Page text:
Age Matters When It Comes To Smoking Prevention
September 19, 2018
January 7, 2016
On New Year’s Day 2016, Hawaii became the first state in the nation to raise the legal smoking age from 18 to 21. More than 115 localities in nine other states have already raised the legal age to purchase tobacco products to 21.
Consider These 5 Facts About Smoking
- 16 million Americans live with a disease caused by smoking, and 480,000 die every year.
- 3,500 kids start smoking every day.
- Studies show 98% of smokers started smoking by age 25…and most say they wish they never started.
- If a person doesn’t pick up a cigarette before age 26, the likelihood of becoming a smoker is very low.
- Between ages 18-21, a significant percentage of smokers go from smoking occasionally to smoking every day.
Research Finds That Age Matters
A study conducted by the Institute of Medicine concludes that raising the minimum age of legal access to tobacco products (MLA) to 21 could prevent 249,000 premature deaths. According to the report, many underage youth get cigarettes from their social groups. Raising MLA will limit their contact with those who may be able to buy cigarettes legally.
Increasing the minimum age of legal access to tobacco products will likely prevent or delay initiation of tobacco use by adolescents and young adults. Although this change will directly pertain to individuals 18 and older, the largest reduction in the initiation of tobacco use will likely occur in adolescents 15-17 years of age, according to the study.
Action Is Needed
Tobacco companies know that MLA will impact their business and in 2012, spent a record $9.6 billion on advertising. Raising the MLA to 21 would help counter those marketing efforts designed to “replace” the smokers who die every year.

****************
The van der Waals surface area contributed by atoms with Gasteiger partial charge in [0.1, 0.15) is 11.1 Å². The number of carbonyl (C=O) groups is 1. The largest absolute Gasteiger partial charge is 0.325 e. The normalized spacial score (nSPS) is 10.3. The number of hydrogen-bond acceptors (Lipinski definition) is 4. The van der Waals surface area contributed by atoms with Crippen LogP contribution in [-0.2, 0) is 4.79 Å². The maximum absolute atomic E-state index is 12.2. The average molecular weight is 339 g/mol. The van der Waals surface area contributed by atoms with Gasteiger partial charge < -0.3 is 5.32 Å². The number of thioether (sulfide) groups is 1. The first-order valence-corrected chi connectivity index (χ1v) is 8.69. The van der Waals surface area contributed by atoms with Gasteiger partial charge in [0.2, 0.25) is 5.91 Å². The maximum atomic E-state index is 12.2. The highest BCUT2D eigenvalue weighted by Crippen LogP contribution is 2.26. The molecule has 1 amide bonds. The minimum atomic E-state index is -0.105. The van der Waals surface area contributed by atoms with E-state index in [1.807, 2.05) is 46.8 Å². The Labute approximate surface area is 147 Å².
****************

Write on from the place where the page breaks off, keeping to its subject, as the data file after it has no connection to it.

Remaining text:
The data makes it clear that anything we can do to prevent the initiation of youth smoking is extremely important. This includes legislation and health policy, along education, awareness, and for parents and other role models—leading by example. All efforts will help free our youth from a lifelong addiction that leads to illness and premature death.
A Tobacco Prevention Program For Your School
Lancaster General Health offers LifeSkills®, an evidence-based tobacco and addiction prevention curriculum for elementary, middle and high-school students. To find out how to bring LifeSkills® training to your school, call 717-544-3284.
Mary LeVasseur is a Health Promotion Specialist at Lancaster General Health Community Health. She is responsible for the tobacco prevention and treatment programs at Lancaster General Health, and is a facilitator of the Tobacco Free Coalition of Lancaster County.